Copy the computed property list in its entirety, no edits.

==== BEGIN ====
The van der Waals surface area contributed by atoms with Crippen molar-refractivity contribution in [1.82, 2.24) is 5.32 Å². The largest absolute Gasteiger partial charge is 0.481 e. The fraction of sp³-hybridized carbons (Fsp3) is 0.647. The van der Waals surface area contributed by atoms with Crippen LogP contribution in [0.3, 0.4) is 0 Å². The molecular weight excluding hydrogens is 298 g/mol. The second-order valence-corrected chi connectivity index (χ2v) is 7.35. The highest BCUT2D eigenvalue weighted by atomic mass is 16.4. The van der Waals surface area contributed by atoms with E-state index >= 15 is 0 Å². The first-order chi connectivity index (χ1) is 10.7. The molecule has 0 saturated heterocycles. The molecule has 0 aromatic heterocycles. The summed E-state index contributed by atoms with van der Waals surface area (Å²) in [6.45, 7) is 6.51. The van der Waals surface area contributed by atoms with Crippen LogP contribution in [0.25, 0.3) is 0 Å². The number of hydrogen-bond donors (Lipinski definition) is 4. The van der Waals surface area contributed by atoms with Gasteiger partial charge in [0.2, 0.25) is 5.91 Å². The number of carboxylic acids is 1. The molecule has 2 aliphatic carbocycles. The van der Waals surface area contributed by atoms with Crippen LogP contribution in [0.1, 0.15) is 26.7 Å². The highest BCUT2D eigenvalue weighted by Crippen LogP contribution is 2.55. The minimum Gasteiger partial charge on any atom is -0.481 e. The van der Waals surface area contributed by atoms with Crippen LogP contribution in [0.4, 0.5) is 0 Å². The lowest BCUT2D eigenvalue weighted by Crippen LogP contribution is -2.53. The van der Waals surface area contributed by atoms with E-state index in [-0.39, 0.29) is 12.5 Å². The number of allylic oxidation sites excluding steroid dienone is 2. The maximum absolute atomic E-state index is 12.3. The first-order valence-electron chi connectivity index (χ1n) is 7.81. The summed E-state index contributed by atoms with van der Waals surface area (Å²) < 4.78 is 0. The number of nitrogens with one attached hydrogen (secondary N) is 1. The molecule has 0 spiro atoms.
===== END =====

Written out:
The van der Waals surface area contributed by atoms with Crippen molar-refractivity contribution in [1.82, 2.24) is 5.32 Å². The largest absolute Gasteiger partial charge is 0.481 e. The fraction of sp³-hybridized carbons (Fsp3) is 0.647. The van der Waals surface area contributed by atoms with Crippen LogP contribution in [0.3, 0.4) is 0 Å². The molecular weight excluding hydrogens is 298 g/mol. The second-order valence-corrected chi connectivity index (χ2v) is 7.35. The highest BCUT2D eigenvalue weighted by atomic mass is 16.4. The van der Waals surface area contributed by atoms with E-state index >= 15 is 0 Å². The first-order chi connectivity index (χ1) is 10.7. The molecule has 0 saturated heterocycles. The molecule has 0 aromatic heterocycles. The summed E-state index contributed by atoms with van der Waals surface area (Å²) in [6.45, 7) is 6.51. The van der Waals surface area contributed by atoms with Crippen LogP contribution in [0.25, 0.3) is 0 Å². The number of hydrogen-bond donors (Lipinski definition) is 4. The van der Waals surface area contributed by atoms with Gasteiger partial charge in [0.2, 0.25) is 5.91 Å². The number of carboxylic acids is 1. The molecule has 2 aliphatic carbocycles. The van der Waals surface area contributed by atoms with Crippen LogP contribution in [0.1, 0.15) is 26.7 Å². The highest BCUT2D eigenvalue weighted by Crippen LogP contribution is 2.55. The minimum Gasteiger partial charge on any atom is -0.481 e. The van der Waals surface area contributed by atoms with Crippen LogP contribution in [0.4, 0.5) is 0 Å². The lowest BCUT2D eigenvalue weighted by Crippen LogP contribution is -2.53. The van der Waals surface area contributed by atoms with E-state index in [-0.39, 0.29) is 12.5 Å². The number of allylic oxidation sites excluding steroid dienone is 2. The maximum absolute atomic E-state index is 12.3. The first-order valence-electron chi connectivity index (χ1n) is 7.81. The summed E-state index contributed by atoms with van der Waals surface area (Å²) < 4.78 is 0. The number of nitrogens with one attached hydrogen (secondary N) is 1. The molecule has 0 spiro atoms.